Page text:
September 19, 2014
Rick Scott

Gov. Scott has made an effort to soften his image during his first two years, raising his favorable ratings and helping him with the GOP establishment. 

Photo: Jon M. Fletcher

MacNamara/Swoope

The governor’s managerial hires have been a mixed bag. Steve MacNamara (left) resigned amid controvery. Gray Swoope has drawn solid reviews.

Photo: AP (left) & Colin Hackley

Rick Scott

A “Let’s Get to Work” day at a doughnut shop

Photo: Skip O'Rourke/Tampa Bay Times

Rick Scott

Seaport investment is up 278% under Scott.

Rick Scott

Trade mission to São Paulo, Brazil

Rick Scott

The governor’s effort to eliminate teacher tenure is being challenged in court.

Photo: Joe Burbank/Newscom

Rick Scott

Scott decided against expanding Medicaid eligibility.

Photo: Taylor Jones/Newscom

Rick Scott

Scott’s administration helped an Everglades cleanup plan move forward.

Photo: Alex Boerner/AP

Rick Scott

Over two years, Scott has vetoed more than $740 million in “turkey” projects.

Photo: Scott Keeler - Tampa Bay Times

Monday's Daily Pulse

What you need to know about Florida today

| 10/29/2012

Florida Trend Exclusive
Rick Scott, midterm

Between his first and second budgets, Scott’s priorities, core convictions and management style changed little if at all. He had clearly gained, however, an appreciation for the need to cater to appearances as he governed. Full story...


Florida has STEM jobs, but not grads to fill them

Gov. Rick Scott never shies away from an opportunity to tell the state that the unemployment rate is down or that a new company -- no matter how big or small -- is opening a Florida location or that job openings are growing. Last week, he announced the number of open high-tech jobs is up 9 percent from a year ago, with 64,000 jobs available in science, technology, engineering and math fields. There is only one problem. [Source: Orlando Sentinel]


Florida second in nation for workplace deaths

A U.S. Bureau of Labor Statistics report shows 4,609 workplace deaths nationwide last year, 227 of which were in Florida. Of the Florida deaths last year, the report shows 90 involved transportation; 44 were due to violence, including murders and suicides; 41 were construction-related, and 36 involved falling, slipping or tripping. [Source: Naples News]


Business cards adapt, survive digital blitz

Business cards are like a first impression. The paper quality, readability and organization can factor into how the card is received and the information absorbed. And if done correctly, a business card may leave a lasting impression while the card owner is away. [Source: Fort Myers News-Press]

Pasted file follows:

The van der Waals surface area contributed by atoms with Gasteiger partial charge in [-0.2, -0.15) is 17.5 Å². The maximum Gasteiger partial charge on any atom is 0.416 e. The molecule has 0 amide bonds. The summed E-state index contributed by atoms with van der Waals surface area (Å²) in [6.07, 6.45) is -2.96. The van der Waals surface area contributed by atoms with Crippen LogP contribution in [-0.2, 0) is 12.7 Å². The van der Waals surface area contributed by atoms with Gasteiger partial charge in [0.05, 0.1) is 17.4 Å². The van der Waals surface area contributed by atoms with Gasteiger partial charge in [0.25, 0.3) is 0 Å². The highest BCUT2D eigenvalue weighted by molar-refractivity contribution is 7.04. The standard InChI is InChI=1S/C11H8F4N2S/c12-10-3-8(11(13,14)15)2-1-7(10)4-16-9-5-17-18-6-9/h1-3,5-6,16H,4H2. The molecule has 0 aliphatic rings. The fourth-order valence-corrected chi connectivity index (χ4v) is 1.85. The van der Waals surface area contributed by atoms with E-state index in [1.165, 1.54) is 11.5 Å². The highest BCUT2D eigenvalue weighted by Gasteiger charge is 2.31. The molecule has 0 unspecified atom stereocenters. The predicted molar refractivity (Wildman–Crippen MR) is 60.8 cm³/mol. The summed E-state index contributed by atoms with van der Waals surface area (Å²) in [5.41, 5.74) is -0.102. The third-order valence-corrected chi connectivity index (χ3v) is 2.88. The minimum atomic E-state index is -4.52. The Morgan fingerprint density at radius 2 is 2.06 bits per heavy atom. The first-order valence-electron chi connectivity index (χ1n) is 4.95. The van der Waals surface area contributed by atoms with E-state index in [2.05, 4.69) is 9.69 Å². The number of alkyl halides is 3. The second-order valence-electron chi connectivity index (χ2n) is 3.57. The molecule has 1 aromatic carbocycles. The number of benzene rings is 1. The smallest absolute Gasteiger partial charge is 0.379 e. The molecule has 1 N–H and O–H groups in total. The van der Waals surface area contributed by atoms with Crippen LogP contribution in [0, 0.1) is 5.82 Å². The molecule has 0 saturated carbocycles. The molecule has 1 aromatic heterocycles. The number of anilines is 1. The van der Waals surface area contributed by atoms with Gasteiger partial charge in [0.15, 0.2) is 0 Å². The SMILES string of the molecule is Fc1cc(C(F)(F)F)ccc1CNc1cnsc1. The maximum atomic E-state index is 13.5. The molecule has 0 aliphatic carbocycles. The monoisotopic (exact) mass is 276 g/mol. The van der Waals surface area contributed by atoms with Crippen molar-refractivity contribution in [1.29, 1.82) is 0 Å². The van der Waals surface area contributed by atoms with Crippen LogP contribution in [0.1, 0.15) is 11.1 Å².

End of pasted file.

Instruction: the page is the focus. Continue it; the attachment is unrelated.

Retailers get jump on season

Don't get spooked, but Christmas trees, holiday music and popular toys are already starting to creep into Florida stores -- before Halloween is even a memory. Despite, or perhaps because of, strong holiday sales in 2011 -- consumers spent $563 billion, the most since 1999 -- retailers are prepping for holiday sales earlier than ever to get a jump on competition and entice customers to shop longer. [Source: Sarasota Herald-Tribune]


ALSO AROUND FLORIDA:

› Despite uncertain military budget, Harris' radio sales thrive
At a huge military communications trade show in Orlando this week, Harris Corp., acting as the host of MILCOM, will celebrate a nearly $400 million contract for tactical radios, the company’s most lucrative product in recent years.

› Submersible on display at Lauderdale boat show
Vero Beach-based Triton Submarines is starting to send submersibles around the world for well-heeled travelers to enjoy undersea excursions while on yacht expeditions or charters. "It's a game-changer for charters," said Marc Deppe, Triton's vice president of sales and marketing. Affluent travelers not only want luxury, they're also seeking unforgettable "bucket list" experiences, Deppe said.

› Clearwater's Avantair voluntarily grounds its fleet of planes
Avantair, a company that offers customers the chance to own shares of private planes at a fraction of the cost of buying their own jet, grounded its entire fleet after one of its aircraft lost its left tail elevator flying on the other side of the country in July.

› PC heyday’s a memory, but IBM looks ahead in Boca
From the PC to the technology behind Jeopardy champ Watson, IBM has had to reinvent itself many times since it sold tabulators, punch cards and meat and cheese slicers a century ago.


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